Cubism in Color: The Still Lifes of Juan Gris
The first U.S. exhibition in over 35 years dedicated to Spanish artist Juan Gris highlights his pioneering and revolutionary contributions to the Cubist movement by focusing on his fascination with subjects drawn from everyday life.
Through nearly 40 paintings and collages, Cubism in Color: The Still Lifes of Juan Gris reveals the transformation of Gris’s innovative style and principal motifs from 1911 until 1926, one year before his tragically early death at age 40. His exquisite compositions explored the boundary between abstraction and representation, tension and stasis, color and form. As a thorough examination of Gris’s still lifes, Cubism in Color provides an opportunity to reconsider the legacy of this important yet underappreciated modernist master.
“It is extraordinarily rare to see so many works by Juan Gris together, particularly in the United States. We are pleased to bring them together for this exhibition to offer a rich and nuanced re-examination of the artist’s important role in a defining art-historical movement,” said Dr. Agustín Arteaga, the DMA’s Eugene McDermott Director.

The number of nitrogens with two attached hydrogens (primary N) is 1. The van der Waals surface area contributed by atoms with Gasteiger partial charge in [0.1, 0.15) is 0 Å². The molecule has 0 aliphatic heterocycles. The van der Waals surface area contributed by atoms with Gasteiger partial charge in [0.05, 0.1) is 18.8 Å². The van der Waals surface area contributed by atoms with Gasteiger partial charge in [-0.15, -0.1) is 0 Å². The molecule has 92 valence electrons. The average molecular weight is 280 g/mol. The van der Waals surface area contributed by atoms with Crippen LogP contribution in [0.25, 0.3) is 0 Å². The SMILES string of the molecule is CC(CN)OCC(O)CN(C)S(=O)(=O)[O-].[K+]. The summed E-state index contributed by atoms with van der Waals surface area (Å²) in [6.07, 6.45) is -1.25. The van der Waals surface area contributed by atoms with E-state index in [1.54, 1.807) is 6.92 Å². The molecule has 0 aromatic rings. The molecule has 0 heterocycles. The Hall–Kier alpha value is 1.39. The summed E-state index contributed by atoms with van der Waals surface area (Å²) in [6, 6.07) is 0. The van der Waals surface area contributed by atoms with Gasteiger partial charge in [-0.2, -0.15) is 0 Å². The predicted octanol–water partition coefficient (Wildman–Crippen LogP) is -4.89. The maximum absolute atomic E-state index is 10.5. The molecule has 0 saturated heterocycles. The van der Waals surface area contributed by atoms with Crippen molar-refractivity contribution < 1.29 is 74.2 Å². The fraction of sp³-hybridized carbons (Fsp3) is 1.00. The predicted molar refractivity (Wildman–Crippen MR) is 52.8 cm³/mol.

About Juan Gris
Born José Victoriano Carmelo Carlos González Pérez in Madrid, Juan Gris (1887–1927) was one of the primary contributors to the development of Cubism in the early 20th century. Though he was championed by art dealers Daniel Kahnweiler and Léonce Rosenberg and writer and art collector Gertrude Stein, who considered him “a perfect painter,” Gris’s pivotal role within the movement has often been overshadowed by his better-known cohorts Pablo Picasso, Georges Braque, and Fernand Léger.
His works are among the movement’s most original and inventive, building upon early Cubist precedents with experimental and exquisite still-life compositions distinguished by their vibrant colors, bold patterns, and a constantly shifting approach. By bringing together nearly 40 of Gris’s most distinctive still lifes from major European and American collections, Cubism in Color will reveal the virtuosic range of the artist’s short yet prolific career, illuminating his boundary-pushing contributions to Cubism.